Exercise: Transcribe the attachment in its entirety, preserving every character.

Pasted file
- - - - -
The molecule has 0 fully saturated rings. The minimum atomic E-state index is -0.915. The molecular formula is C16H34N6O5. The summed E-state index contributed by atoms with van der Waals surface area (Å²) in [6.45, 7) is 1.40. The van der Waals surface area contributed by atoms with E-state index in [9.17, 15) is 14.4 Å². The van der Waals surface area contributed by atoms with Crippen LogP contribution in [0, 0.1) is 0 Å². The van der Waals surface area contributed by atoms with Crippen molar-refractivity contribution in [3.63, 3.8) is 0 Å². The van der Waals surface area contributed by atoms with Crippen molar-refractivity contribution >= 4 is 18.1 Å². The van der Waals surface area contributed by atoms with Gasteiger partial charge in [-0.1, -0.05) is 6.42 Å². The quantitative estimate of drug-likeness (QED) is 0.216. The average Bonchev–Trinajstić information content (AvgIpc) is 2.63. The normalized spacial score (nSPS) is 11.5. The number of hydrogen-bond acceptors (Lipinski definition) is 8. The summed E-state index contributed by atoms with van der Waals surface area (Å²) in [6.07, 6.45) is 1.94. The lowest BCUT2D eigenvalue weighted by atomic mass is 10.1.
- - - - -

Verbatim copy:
The molecule has 0 fully saturated rings. The minimum atomic E-state index is -0.915. The molecular formula is C16H34N6O5. The summed E-state index contributed by atoms with van der Waals surface area (Å²) in [6.45, 7) is 1.40. The van der Waals surface area contributed by atoms with E-state index in [9.17, 15) is 14.4 Å². The van der Waals surface area contributed by atoms with Crippen LogP contribution in [0, 0.1) is 0 Å². The van der Waals surface area contributed by atoms with Crippen molar-refractivity contribution in [3.63, 3.8) is 0 Å². The van der Waals surface area contributed by atoms with Crippen molar-refractivity contribution >= 4 is 18.1 Å². The van der Waals surface area contributed by atoms with Gasteiger partial charge in [-0.1, -0.05) is 6.42 Å². The quantitative estimate of drug-likeness (QED) is 0.216. The average Bonchev–Trinajstić information content (AvgIpc) is 2.63. The normalized spacial score (nSPS) is 11.5. The number of hydrogen-bond acceptors (Lipinski definition) is 8. The summed E-state index contributed by atoms with van der Waals surface area (Å²) in [6.07, 6.45) is 1.94. The lowest BCUT2D eigenvalue weighted by atomic mass is 10.1.